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A Quarter of Small Businesses Would Cut Staff if They Couldn’t Access New Finance

According to new research commissioned by ground-breaking financial utility, Saxo Payments Banking Circle, SMEs are facing potentially fatal challenges in accessing finance to support the growth of their business.

“Since the financial crisis began in 2008, mainstream banks have been less willing to lend, particularly to smaller enterprises and this has forced SMEs into an unfair fight for the finance they need to compete effectively,” explained Anders la Cour, co-founder and Chief Executive Officer of Saxo Payments Banking Circle. “Our research found that lack of access to additional finance would force 25% of SMEs to let employees go. Nearly a third (30%) would have to reduce prices to encourage sales and increase cashflow, and 39% would be unable to buy the equipment the business needs.”

Over 500 financial decision makers and directors in SMEs that have an online presence responded to the research commissioned by Saxo Payments Banking Circle. Almost all (92.5%) have accessed business finance within the past five years, but many have experienced difficulties in borrowing from their usual bank.

Interest rates and fees were the biggest concern, with 58% saying they would consider finance from a non-bank if it offered lower interest rates. 44% would do so for lower arrangement fees. 25% would be attracted to a non-bank by simple online account management.

The reason for SMEs going into battle for finance varies, but buying equipment was the most common reason why they needed extra cash – for 52.9% of SMEs. Purchasing inventory came in second place (34.5%), followed by expanding into new markets for 27.5%.

The most common type of finance used was a one to three year loan, taken out specifically for the purpose. The second most common type of finance was an overdraft. And, whilst likely to be more expensive than other finance facilities, 60% of SMEs with 10-49 employees said they had relied on their overdraft within the past five years. Without that essential facility they would have had to take drastic steps to cut costs.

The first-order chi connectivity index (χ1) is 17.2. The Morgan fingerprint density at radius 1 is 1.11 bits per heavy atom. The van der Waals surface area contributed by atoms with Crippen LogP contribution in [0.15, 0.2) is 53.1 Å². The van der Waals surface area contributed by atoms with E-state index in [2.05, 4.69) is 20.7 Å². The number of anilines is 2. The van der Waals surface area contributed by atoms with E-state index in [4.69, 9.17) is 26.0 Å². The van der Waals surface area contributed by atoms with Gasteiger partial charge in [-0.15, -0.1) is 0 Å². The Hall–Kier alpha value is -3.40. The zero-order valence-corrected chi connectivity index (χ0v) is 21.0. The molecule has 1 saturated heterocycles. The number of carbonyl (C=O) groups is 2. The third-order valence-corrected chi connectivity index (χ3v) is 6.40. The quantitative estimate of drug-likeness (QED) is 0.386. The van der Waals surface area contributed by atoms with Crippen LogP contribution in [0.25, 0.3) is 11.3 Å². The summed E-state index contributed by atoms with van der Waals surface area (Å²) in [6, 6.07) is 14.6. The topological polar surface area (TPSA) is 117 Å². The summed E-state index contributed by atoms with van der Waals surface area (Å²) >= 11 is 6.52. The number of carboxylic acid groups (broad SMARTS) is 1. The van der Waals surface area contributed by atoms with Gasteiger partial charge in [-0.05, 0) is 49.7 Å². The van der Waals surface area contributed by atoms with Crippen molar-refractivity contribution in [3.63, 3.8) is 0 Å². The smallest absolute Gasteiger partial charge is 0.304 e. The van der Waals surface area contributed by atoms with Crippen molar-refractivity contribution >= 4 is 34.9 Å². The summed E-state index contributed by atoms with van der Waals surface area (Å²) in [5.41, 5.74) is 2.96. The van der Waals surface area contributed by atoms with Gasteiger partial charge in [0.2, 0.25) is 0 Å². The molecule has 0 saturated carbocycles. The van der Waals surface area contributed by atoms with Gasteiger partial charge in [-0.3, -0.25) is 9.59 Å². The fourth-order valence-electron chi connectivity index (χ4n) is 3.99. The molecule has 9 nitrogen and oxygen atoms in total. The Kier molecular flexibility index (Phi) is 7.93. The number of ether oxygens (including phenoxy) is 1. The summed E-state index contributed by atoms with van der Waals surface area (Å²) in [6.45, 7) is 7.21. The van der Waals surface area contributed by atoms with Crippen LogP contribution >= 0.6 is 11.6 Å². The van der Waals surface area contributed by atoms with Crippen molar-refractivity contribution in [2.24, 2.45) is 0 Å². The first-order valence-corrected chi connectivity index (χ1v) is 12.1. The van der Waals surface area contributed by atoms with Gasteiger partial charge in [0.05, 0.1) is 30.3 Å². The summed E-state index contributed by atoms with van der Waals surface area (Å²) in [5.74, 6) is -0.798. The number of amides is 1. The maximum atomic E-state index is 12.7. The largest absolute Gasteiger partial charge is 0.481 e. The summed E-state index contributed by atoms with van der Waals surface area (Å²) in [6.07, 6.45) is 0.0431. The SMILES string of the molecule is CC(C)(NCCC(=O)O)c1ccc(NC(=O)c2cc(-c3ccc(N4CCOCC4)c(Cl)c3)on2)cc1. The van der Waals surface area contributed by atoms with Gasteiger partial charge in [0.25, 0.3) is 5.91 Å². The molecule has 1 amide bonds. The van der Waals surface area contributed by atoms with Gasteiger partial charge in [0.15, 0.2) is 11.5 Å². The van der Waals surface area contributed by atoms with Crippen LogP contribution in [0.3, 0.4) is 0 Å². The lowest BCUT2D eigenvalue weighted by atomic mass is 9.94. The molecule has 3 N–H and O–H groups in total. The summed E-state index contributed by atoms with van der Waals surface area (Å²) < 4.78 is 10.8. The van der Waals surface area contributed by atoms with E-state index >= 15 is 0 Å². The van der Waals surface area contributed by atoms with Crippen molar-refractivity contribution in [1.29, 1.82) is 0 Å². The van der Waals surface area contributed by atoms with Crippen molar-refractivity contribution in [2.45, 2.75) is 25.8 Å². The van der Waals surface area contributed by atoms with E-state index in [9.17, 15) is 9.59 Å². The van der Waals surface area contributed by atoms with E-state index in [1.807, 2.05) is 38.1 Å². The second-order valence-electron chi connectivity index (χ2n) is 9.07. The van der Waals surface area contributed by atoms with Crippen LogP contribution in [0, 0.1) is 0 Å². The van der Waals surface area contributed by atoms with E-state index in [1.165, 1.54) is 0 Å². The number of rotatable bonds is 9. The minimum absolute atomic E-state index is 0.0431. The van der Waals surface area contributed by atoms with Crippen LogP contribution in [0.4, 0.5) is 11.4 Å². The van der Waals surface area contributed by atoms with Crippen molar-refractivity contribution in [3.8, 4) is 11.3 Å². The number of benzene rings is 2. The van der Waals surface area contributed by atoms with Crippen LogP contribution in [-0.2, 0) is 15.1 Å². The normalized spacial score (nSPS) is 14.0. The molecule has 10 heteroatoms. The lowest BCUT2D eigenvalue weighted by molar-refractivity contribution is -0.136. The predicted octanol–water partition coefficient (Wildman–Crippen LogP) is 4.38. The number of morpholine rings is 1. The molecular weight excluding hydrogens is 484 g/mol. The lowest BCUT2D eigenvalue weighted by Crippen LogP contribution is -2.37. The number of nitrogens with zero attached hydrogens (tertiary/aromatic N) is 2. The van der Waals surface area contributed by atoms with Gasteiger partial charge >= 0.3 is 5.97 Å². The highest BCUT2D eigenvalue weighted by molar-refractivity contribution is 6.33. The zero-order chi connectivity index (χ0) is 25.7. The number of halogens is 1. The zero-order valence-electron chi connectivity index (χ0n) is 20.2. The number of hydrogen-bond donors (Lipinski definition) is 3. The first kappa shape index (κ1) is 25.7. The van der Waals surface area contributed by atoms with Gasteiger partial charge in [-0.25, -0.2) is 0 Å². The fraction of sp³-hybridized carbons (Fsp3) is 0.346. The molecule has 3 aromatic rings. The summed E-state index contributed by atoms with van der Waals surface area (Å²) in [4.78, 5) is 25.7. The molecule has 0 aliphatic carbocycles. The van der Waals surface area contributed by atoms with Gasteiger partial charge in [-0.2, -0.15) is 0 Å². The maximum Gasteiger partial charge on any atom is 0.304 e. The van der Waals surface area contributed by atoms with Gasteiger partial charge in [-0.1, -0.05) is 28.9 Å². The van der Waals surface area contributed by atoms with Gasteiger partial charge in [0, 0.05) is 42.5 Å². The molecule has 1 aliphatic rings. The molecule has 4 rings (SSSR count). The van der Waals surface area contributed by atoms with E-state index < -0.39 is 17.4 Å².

Ability to access finance quickly is essential for small businesses working in a fast-paced market and trying to compete effectively. However, the Banking Circle research painted a worrying picture of the length of time firms wait to get their hands on the cash their business needs. Just 3% managed to get the finance arranged within a week. 33.3% took 1-2 weeks and 36.3% waited 3-4 weeks for the finance to be arrange. 2.1% of SMEs waited up to six months for their finance – a small percentage, but representing almost 120,000 businesses across the UK.

“SMEs play a vital role in the global economy, and anything holding them back from their potential could have a severe and far-reaching impact”, continued Anders la Cour. “The business landscape is changing, and traditional lenders are not able to keep up and meet the needs of SMEs. Only financial institutions willing to adapt to new market conditions, working with third-party providers in an ecosystem model, will remain competitive and successful in the digital age.”

Source: Bobs Guide

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SME Owners Need a Year’s Financial Buffer to Feel Safe: Despite Existing Debts

Nearly a third (28%) of small business owners don’t feel financially confident unless they have a buffer big enough to cover running costs for a year, according to new research* from merchant services provider Paymentsense (https://www.paymentsense.co.uk). The study found that despite this, more than four in 10 small business owners (41%) admit to having no such buffer in place, meaning as many as 2.3m UK small businesses may have no financial backup plan.

This ‘financial confidence gap’ between what business owners need to feel secure, and what they actually have, comes after the British Business Bank published a report revealing that small business confidence and demand for finance are declining.

The government-owned development agency found the proportion of businesses confident of loan approval fell recently from 58% to 43%. The report also highlighted that lending was flat to small businesses in 2017.** These findings arrive at a time of uncertainty over European trade negotiation outcomes, and reports of an expected medium-term interest rate increase.

For those businesses that do have something in reserve, Paymentsense found that the most popular backup is cash savings – held by nearly six in 10 (59%) of prepared businesses. A third (34%) said their buffer included property and nearly a quarter listed an overdraft (23%). Plant and machinery featured for a fifth (20%), with 17% using business credit cards.

Michael Foote, who founded UK price comparison site Quote Goat (https://www.quotegoat.com) in 2015, said: “As a small business owner, feeling financially secure has always been one of my top priorities. For me, this means ensuring I have a cash buffer that covers company costs for at least half a year, to safeguard against potential cash flow problems.